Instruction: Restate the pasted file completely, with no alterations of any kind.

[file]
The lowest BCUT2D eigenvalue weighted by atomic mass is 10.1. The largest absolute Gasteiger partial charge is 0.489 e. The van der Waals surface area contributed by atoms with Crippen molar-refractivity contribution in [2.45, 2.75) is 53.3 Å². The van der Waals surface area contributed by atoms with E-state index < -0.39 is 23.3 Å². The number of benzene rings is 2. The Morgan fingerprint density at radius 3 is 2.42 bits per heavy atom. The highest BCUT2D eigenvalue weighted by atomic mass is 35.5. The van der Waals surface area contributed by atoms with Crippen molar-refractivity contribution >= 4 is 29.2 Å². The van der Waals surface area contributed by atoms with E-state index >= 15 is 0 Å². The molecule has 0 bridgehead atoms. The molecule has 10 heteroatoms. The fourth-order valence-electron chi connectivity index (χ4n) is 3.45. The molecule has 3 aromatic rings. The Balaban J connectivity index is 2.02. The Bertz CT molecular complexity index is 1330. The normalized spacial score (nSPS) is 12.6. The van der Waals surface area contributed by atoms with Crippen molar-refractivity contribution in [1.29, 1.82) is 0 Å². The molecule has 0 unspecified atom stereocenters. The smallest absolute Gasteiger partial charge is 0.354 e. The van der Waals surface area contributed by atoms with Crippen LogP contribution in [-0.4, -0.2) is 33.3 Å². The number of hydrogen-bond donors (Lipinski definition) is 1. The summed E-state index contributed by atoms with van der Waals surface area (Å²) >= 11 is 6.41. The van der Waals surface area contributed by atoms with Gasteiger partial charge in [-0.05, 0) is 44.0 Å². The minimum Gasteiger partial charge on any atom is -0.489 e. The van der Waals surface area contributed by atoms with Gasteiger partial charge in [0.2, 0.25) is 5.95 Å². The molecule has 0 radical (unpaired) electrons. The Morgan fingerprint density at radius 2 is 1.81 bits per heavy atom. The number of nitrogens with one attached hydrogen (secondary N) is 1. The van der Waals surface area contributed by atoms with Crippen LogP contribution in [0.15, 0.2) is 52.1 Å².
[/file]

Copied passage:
The lowest BCUT2D eigenvalue weighted by atomic mass is 10.1. The largest absolute Gasteiger partial charge is 0.489 e. The van der Waals surface area contributed by atoms with Crippen molar-refractivity contribution in [2.45, 2.75) is 53.3 Å². The van der Waals surface area contributed by atoms with E-state index < -0.39 is 23.3 Å². The number of benzene rings is 2. The Morgan fingerprint density at radius 3 is 2.42 bits per heavy atom. The highest BCUT2D eigenvalue weighted by atomic mass is 35.5. The van der Waals surface area contributed by atoms with Crippen molar-refractivity contribution >= 4 is 29.2 Å². The van der Waals surface area contributed by atoms with E-state index >= 15 is 0 Å². The molecule has 0 bridgehead atoms. The molecule has 10 heteroatoms. The fourth-order valence-electron chi connectivity index (χ4n) is 3.45. The molecule has 3 aromatic rings. The Balaban J connectivity index is 2.02. The Bertz CT molecular complexity index is 1330. The normalized spacial score (nSPS) is 12.6. The van der Waals surface area contributed by atoms with Crippen molar-refractivity contribution in [1.29, 1.82) is 0 Å². The molecule has 0 unspecified atom stereocenters. The smallest absolute Gasteiger partial charge is 0.354 e. The van der Waals surface area contributed by atoms with Crippen LogP contribution in [-0.4, -0.2) is 33.3 Å². The number of hydrogen-bond donors (Lipinski definition) is 1. The summed E-state index contributed by atoms with van der Waals surface area (Å²) >= 11 is 6.41. The van der Waals surface area contributed by atoms with Gasteiger partial charge in [-0.05, 0) is 44.0 Å². The minimum Gasteiger partial charge on any atom is -0.489 e. The van der Waals surface area contributed by atoms with Gasteiger partial charge in [0.2, 0.25) is 5.95 Å². The molecule has 0 radical (unpaired) electrons. The Morgan fingerprint density at radius 2 is 1.81 bits per heavy atom. The number of nitrogens with one attached hydrogen (secondary N) is 1. The van der Waals surface area contributed by atoms with Crippen LogP contribution in [0.15, 0.2) is 52.1 Å².